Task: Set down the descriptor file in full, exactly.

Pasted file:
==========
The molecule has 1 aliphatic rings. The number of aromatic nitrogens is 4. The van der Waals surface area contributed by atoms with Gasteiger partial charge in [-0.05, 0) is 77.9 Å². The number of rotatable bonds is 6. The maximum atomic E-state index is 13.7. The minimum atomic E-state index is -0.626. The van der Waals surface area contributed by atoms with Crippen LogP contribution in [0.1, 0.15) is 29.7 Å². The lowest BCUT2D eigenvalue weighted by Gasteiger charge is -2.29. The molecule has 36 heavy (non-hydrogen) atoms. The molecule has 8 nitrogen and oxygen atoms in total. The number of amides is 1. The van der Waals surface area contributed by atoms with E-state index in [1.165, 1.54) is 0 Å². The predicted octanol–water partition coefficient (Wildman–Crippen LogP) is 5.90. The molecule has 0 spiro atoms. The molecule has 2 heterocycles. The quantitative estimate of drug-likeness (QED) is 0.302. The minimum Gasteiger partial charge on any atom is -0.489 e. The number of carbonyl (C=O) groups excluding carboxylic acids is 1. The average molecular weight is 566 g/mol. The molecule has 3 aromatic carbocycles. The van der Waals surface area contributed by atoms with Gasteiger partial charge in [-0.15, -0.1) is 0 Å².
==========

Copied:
The molecule has 1 aliphatic rings. The number of aromatic nitrogens is 4. The van der Waals surface area contributed by atoms with Gasteiger partial charge in [-0.05, 0) is 77.9 Å². The number of rotatable bonds is 6. The maximum atomic E-state index is 13.7. The minimum atomic E-state index is -0.626. The van der Waals surface area contributed by atoms with Crippen LogP contribution in [0.1, 0.15) is 29.7 Å². The lowest BCUT2D eigenvalue weighted by Gasteiger charge is -2.29. The molecule has 36 heavy (non-hydrogen) atoms. The molecule has 8 nitrogen and oxygen atoms in total. The number of amides is 1. The van der Waals surface area contributed by atoms with E-state index in [1.165, 1.54) is 0 Å². The predicted octanol–water partition coefficient (Wildman–Crippen LogP) is 5.90. The molecule has 0 spiro atoms. The molecule has 2 heterocycles. The quantitative estimate of drug-likeness (QED) is 0.302. The minimum Gasteiger partial charge on any atom is -0.489 e. The number of carbonyl (C=O) groups excluding carboxylic acids is 1. The average molecular weight is 566 g/mol. The molecule has 3 aromatic carbocycles. The van der Waals surface area contributed by atoms with Gasteiger partial charge in [-0.15, -0.1) is 0 Å².